During the first AIRs (ArtEZ International Research school) meet-up in September 2017, Australian artist and artistic researcher in fashion Adele Varcoe presented her very unique perspective on artistic research and how she uses artistic research methods to investigate the social impacts of fashion, dressing and clothing. Dressed in one of her signature jumpsuits – this version a bright yellow one with black polka dots – Varcoe shared how she constructs participatory performances to explore the behavioral implications of fashion. Many of her projects have their roots in her own ‘personal performance’ for which she has not worn any other garment but one of her onesies for over four years. Sharing the joy of wearing onesies with the world, she devised the project Onesie World 2017 for which she dressed 650 people in locally produced onesies, aiming to bring together the local community of Bloemfontein, South Africa through making and wearing onesies.
Varcoe also discussed the way in which she has built up her own artistic practice surrounding her research in fashion. During her recently finished PhD research at RMIT’s School of Fashion & Textiles in Melbourne, she found several roles for herself as a performer. Selfing contains her own personal performance projects. Scoring is the method she uses when constructing participatory performances involving other actors. Even we as an audience were participating during her talk, when she asked us to shout phrases at her, adding to her growing collection. This collection comes from phrases collected during social interactions over the years, and form the base of her drawing role: a way of catching the reactions to her selfing in quick, daily drawings and dialogues.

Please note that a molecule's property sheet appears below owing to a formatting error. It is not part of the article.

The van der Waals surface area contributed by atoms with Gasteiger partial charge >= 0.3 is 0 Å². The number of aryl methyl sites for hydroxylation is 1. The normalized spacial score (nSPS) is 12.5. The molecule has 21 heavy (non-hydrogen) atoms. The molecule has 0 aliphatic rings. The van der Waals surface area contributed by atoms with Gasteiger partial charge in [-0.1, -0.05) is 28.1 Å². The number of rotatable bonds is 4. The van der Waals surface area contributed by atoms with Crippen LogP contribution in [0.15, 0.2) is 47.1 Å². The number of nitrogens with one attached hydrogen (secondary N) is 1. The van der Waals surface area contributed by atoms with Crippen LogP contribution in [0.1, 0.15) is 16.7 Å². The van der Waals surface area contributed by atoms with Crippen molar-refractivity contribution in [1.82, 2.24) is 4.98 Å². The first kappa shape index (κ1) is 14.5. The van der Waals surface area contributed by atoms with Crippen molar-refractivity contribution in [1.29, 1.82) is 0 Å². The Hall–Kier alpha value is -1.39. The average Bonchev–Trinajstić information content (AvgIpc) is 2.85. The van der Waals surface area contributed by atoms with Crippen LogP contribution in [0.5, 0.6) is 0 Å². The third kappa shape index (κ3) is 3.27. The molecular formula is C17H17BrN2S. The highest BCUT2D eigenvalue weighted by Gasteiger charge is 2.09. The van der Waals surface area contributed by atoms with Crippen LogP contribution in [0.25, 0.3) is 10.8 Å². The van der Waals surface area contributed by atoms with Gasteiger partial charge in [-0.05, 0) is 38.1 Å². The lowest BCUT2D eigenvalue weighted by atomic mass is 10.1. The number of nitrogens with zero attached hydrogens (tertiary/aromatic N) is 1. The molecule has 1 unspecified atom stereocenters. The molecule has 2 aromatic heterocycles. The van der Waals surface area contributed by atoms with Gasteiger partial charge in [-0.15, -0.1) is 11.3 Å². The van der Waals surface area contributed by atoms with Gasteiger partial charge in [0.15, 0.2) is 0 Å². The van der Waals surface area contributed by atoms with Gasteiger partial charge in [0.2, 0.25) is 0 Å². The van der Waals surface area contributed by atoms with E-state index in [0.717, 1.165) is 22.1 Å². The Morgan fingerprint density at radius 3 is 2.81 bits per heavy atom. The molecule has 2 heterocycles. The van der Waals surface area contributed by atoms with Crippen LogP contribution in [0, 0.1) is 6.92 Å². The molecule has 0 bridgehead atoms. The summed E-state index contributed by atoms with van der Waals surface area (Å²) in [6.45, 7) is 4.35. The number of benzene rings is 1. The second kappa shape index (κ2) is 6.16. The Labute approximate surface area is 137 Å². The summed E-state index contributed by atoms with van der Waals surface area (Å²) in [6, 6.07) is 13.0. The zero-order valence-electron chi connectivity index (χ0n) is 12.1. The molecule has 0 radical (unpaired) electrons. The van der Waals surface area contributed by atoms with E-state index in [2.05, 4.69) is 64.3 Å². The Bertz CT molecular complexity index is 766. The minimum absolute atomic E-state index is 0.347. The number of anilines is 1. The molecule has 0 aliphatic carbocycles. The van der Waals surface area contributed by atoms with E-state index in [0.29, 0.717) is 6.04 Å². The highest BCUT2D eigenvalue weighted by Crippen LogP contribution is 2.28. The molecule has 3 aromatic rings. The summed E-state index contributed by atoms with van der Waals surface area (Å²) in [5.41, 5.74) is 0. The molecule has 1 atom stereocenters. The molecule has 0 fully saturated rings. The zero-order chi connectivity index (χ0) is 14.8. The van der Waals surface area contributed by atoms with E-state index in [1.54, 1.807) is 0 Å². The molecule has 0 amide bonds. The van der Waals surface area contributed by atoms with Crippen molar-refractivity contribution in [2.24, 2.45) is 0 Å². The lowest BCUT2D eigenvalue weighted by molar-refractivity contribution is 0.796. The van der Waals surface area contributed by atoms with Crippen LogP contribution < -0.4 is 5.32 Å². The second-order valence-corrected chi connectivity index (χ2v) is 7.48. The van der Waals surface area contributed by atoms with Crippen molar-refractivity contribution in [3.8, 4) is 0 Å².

Adele Varcoe’s talk ended with a very special premiere of her song Jumpsuit Girl. The title of the song references the nickname she has been given by her audience over the past few years, and the energetic performance featured one of the audience members crawling around and dancing through the audience wearing one of Varcoe’s silver-sequined onesies.
— Chet Bugter